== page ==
The Butterworth filter performs well in terms of transient and amplitude behaviour. The Chebyshev filter offers a better amplitude response than the Butterworth filter but suffers from transient behaviour.

The transient responsiveness of the Bessel filter is excellent. However, the amplitude behaviour is subpar. The Bessel filter is intended to provide a continuous group delay in the pass band.

**Active High Pass Filter Vs Passive High Pass Filter**

Active-High Pass Filter | Passive-High Pass Filter |

Active Filter is characterised by its use of active components such as OP-AMP and Transistor. | The term “passive” refers to the components of the filter, such as the capacitor and inductor. |

It requires an additional source of electricity. | It runs on the signal input & does not need an additional power source to function. |

It is restricted in terms of frequency. | It does not have any frequency restrictions. |

Higher in cost. | Lower in cost. |

Stability that is below average. | Better stability. |

The Weight is Very Low. | The Weight is Very high due to the reason that the inductor itself has a very high weight. |

Sensitivity is more. | Sensitivity is low. |

Q Factor is high. | Q Factor is low. |

Efficiency is high. | Efficiency is low. |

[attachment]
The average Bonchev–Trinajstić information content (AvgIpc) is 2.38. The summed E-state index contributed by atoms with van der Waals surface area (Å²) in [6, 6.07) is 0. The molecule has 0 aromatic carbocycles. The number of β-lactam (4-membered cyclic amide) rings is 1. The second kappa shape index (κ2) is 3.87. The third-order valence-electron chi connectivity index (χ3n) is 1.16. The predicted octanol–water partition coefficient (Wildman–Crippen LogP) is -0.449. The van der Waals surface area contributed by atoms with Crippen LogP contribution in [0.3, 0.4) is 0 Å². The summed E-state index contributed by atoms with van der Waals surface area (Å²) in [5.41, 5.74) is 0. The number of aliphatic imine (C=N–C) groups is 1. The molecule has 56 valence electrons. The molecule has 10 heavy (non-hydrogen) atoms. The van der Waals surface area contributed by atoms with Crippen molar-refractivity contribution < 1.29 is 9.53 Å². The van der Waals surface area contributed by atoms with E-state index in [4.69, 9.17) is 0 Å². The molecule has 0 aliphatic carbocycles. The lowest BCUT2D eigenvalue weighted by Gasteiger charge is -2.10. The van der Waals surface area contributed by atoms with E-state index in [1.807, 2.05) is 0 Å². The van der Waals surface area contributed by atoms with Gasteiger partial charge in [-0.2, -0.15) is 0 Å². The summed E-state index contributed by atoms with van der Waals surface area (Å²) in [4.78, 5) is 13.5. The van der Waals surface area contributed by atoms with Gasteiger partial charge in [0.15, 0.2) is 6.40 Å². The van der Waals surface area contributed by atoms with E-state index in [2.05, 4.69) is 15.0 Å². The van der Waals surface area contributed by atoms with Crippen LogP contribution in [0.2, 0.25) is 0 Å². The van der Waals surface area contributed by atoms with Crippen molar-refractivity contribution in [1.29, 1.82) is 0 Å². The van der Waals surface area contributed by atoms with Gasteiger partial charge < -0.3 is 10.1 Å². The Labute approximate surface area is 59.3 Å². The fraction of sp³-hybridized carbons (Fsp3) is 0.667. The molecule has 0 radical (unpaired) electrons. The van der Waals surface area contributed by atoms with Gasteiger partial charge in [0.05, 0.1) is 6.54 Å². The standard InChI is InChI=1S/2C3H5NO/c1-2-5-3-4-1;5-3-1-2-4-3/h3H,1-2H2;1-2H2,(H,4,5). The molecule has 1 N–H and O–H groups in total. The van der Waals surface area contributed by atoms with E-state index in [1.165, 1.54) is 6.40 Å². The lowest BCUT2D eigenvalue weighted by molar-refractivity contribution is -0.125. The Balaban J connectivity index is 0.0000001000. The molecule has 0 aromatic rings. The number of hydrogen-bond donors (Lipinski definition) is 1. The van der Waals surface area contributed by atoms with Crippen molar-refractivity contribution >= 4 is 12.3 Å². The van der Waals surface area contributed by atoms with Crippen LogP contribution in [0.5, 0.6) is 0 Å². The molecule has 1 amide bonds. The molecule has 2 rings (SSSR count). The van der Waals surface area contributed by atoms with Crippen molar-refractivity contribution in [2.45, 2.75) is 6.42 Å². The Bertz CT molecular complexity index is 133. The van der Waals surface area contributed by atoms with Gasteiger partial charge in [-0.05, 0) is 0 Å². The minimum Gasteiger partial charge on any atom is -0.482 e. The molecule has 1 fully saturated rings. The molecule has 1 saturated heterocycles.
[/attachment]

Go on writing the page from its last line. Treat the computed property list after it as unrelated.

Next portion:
It necessitates a complicated control system. As a result, the structure of the filter is complex. | It is simple to design. |

Strong Frequency Response Characteristics. | There is a lack of sharpness to the frequency response characteristic. |

**Equation for HPF-High Pass Filter Transfer Function**

The transfer function represents filters mathematically. This mathematical statement describes the filter’s input-to-output characteristics .

The transfer function of the first order high pass filter is calculated using the formulae below.

**Z _{R}=R & Z_{C}=1/sC**

Output Impedance equals:

**Z _{out}=Z_{R}**

Input Impedance equals:

**Z _{in}=Z_{R}+Z_{C}**

The transfer function is referred to as the output voltage divided by the input voltage.

**V _{out}/V_{in} = Z_{out}/Z_{in}**

By solving the equation can get,

**V _{out}/V_{in}= R/[R+(1/Sc)]**

**T(s) = s/[s+(1/RC)]**

The standard transfer function is written as follows:

**T(s) = a _{1}s/[s+Ï‰_{0}]**

Where,

a_{1}– Amplitude of Signal

Ï‰_{0}– Angular Cut Off Frequency

Based on the information provided by this transfer function for the higher frequency

**T(s- âˆž) =a _{1}**

Transfer function for the lower frequency

**T(s- 0) = 0**

As a result, it shows a maximum magnitude for the higher frequency and zero magnitude for lower frequency.

**Ï‰ _{0} = 2Î f_{0} = 1/RC**

**Cut off frequency f _{0} = 1/2Î RC**

**Cut-off Frequency High Pass Filter**

The frequency that establishes the boundary between the pass band & stop band is known as the cut-off frequency.

**F _{c} = 1/2Î RC**

If the signal frequency for a high pass filter is higher than the cut-off frequency, the signal will be allowed to pass through. Additionally, the signal will be attenuated if its frequency is lower than the cut-off frequency.

**F _{c} = 1/2Î âˆšR_{1}C_{1}R_{2}C_{2}**

When developing a filter, the user determines the cut-off frequency. The equation below is how it is stated for the first-order RC high pass filter. This formula applies to both high pass and low pass filters.

**F _{c} = 1/2Î R_{1}C_{1}**